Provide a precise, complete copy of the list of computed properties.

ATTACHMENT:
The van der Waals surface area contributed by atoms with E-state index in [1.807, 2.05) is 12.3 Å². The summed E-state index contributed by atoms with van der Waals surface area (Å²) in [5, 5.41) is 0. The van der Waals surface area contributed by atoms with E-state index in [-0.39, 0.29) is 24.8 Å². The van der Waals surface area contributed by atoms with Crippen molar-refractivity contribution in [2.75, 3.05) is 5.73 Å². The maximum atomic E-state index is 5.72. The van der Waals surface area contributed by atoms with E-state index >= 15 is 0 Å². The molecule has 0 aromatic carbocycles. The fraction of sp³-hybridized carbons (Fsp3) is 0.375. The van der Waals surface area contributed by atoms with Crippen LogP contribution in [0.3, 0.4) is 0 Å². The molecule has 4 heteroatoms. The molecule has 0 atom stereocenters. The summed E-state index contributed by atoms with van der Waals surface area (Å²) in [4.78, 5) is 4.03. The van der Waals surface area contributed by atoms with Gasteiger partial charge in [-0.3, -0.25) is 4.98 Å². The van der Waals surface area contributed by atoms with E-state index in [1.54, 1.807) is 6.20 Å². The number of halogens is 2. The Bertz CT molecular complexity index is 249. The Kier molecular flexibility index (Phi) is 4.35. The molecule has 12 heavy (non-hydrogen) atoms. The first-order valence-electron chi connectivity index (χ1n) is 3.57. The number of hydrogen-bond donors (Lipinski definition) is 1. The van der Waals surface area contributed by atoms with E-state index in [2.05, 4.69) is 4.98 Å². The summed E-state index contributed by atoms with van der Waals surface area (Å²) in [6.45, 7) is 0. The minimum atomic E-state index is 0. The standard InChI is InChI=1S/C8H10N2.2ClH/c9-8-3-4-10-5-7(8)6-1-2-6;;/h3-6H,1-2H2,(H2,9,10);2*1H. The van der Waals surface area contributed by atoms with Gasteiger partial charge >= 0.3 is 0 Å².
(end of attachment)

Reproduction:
The van der Waals surface area contributed by atoms with E-state index in [1.807, 2.05) is 12.3 Å². The summed E-state index contributed by atoms with van der Waals surface area (Å²) in [5, 5.41) is 0. The van der Waals surface area contributed by atoms with E-state index in [-0.39, 0.29) is 24.8 Å². The van der Waals surface area contributed by atoms with Crippen molar-refractivity contribution in [2.75, 3.05) is 5.73 Å². The maximum atomic E-state index is 5.72. The van der Waals surface area contributed by atoms with E-state index >= 15 is 0 Å². The molecule has 0 aromatic carbocycles. The fraction of sp³-hybridized carbons (Fsp3) is 0.375. The van der Waals surface area contributed by atoms with Crippen LogP contribution in [0.3, 0.4) is 0 Å². The molecule has 4 heteroatoms. The molecule has 0 atom stereocenters. The summed E-state index contributed by atoms with van der Waals surface area (Å²) in [4.78, 5) is 4.03. The van der Waals surface area contributed by atoms with Gasteiger partial charge in [-0.3, -0.25) is 4.98 Å². The van der Waals surface area contributed by atoms with E-state index in [1.54, 1.807) is 6.20 Å². The number of halogens is 2. The Bertz CT molecular complexity index is 249. The Kier molecular flexibility index (Phi) is 4.35. The molecule has 12 heavy (non-hydrogen) atoms. The first-order valence-electron chi connectivity index (χ1n) is 3.57. The number of hydrogen-bond donors (Lipinski definition) is 1. The van der Waals surface area contributed by atoms with E-state index in [2.05, 4.69) is 4.98 Å². The summed E-state index contributed by atoms with van der Waals surface area (Å²) in [6.45, 7) is 0. The minimum atomic E-state index is 0. The standard InChI is InChI=1S/C8H10N2.2ClH/c9-8-3-4-10-5-7(8)6-1-2-6;;/h3-6H,1-2H2,(H2,9,10);2*1H. The van der Waals surface area contributed by atoms with Gasteiger partial charge >= 0.3 is 0 Å².